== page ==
Rose had nodded mutely, looking unsurely from her mum to June, like a scared little mouse, before running as fast as she could out of the flat. That night, as her mum dried her hair for her after her bath and tucked her up in bed, she'd lingered a little longer than usual, playing with one of Rose's soft toys; twisting the button nose of a fluffy tiger round and round in a preoccupied fashion.

"Sweetheart," she'd said, sighing softly, as if she didn't know how to begin. "June's son has had to go away for a little while and she's a bit upset. You're a big, brave, clever girl now and I'm very proud of you so I know you won't…but just in case. When you go round, I don't want you to ask her about it, or mention him, ok darling? Not unless she tells you. All right?"

Her eyes wide and subdued in the dark, one arm curled around her pillow, feeling a slight dip in the mattress where her mum was sitting, Rose had nodded and mumbled 'Right,' not understanding, but not wanting to know, either. Not if it would upset June or her mum, and she never wanted to upset either of them…

Her mum had leaned in and kissed her cheek, her hair tickling Rose's forehead, smelling of perfume and cooking and just so…motherly and safe. At that point, Rose had been unable to even imagine her ever leaving her mum. It had caused a painful lump to build up in her throat, and a wet, salty tear to run silently out of the corner of her eye and soak into the pillow as her mum snapped off her bedroom light and closed the door over softly…

"He sounds charming," said the Doctor pleasantly, his shoulder brushing hers as they walked.

"What?" asked Rose distractedly, her mind a million miles away, stuck firmly in the past. "Oh…yeah," she said hurriedly, trying to pretend that she had been listening. "Yeah, I didn't know him that well, but June always reckoned that he was wrongly accused, I think…S'why she doesn't like police officers; could you tell?" she probed, smiling wryly as she thought of June's sheer tactlessness.

"Well she was just so discreet…"

"No one round here likes the police, though," reasoned Rose loyally. "Never have, never will," she said, ignoring the Doctor's sarcasm and blowing out air through her cheeks.

They cut across a near-empty gravel car park, where a man who appeared to be in his early twenties lay on his back underneath a battered looking car, the left hand door of which was blue, a completely different colour to the rest of the red bodywork.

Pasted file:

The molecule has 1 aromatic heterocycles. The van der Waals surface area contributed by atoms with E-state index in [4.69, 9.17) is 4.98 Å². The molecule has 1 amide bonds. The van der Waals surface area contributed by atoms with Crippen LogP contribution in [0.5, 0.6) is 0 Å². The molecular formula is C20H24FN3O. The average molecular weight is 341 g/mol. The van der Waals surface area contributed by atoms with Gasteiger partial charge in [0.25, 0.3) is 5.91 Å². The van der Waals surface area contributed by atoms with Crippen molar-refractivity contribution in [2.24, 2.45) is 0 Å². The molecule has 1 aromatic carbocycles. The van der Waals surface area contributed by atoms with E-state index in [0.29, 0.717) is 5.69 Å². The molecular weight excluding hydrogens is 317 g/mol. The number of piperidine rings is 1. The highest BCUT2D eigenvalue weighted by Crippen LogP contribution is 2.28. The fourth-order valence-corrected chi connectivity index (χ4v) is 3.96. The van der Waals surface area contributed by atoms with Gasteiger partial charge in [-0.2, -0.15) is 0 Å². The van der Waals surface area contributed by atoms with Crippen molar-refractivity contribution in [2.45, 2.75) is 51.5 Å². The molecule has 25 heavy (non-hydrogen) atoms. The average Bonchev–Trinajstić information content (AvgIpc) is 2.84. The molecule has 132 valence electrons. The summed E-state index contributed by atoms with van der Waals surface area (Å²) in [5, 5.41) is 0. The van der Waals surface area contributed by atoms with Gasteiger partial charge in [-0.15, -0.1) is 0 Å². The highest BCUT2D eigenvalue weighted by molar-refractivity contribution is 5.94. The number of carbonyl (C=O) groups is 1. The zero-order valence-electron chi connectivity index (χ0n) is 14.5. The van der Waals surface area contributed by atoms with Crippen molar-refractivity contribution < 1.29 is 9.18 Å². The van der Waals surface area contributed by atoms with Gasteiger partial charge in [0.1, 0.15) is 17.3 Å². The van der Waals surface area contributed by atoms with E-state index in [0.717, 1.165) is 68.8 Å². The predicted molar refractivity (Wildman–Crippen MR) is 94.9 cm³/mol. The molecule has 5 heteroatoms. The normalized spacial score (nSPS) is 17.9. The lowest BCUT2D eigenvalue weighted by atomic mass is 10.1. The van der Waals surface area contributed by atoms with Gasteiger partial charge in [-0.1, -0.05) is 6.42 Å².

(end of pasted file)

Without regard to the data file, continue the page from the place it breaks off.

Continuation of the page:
Rose cleared her throat and tapped the Doctor's arm urgently. "Detour, I think," she said quietly, causing the Doctor to do an about-turn as she pulled him quickly and forcefully in the other direction, their footsteps grinding into the gravel.

"Why?" asked the Doctor keenly, peering over his shoulder as they retreated from the car park and headed back towards the main blocks of flats.

"He's not very nice," said Rose darkly, looking back over her shoulder as well, as if to check that they weren't being followed. "Rather not walk past him, thanks."

The Doctor puffed his chest up, looking indignant and quite ruffled. "He didn't pick on you as well, did he?" he said dangerously, whipping his head round to glare at the man, as if he would have liked nothing more than to march over to him and re-align the neurons of his brain with his sonic screwdriver.

"No, no, nothing like that," Rose assured him quickly, rubbing his arm, touched at his chivalry. "He's just…a bit of a druggie. Quite violent. Keeps a gun under his car," she muttered.

The Doctor raised his eyebrows, as if to consider this, and exhaled. "Well," he reasoned. "He's just lying there. He's not actually doing anyone any harm...I think it would be rude to disturb him, yeah."

Rose laughed as the Doctor rubbed the back of his neck uncomfortably.

"Weird that the psychic paper told her we were police officers though, isn't it?" pondered Rose, thinking aloud, the thought having just struck her. "I mean if she doesn't like the police..?" she trailed off and swiped back a bit of hair that had worked itself into her mouth.

"Mmh," agreed the Doctor, pulling the psychic paper from his pocket and giving it a quick glance before shoving it back in, stroking it absent-mindedly with his thumb. "I don't know what else it could have shown her…how else we could have explained why we were bringing home a younger version of your rather brilliant self," he admitted, tapping her on the nose, fondly. " Producers from Trisha, perhaps?" he said, grinning cheekily.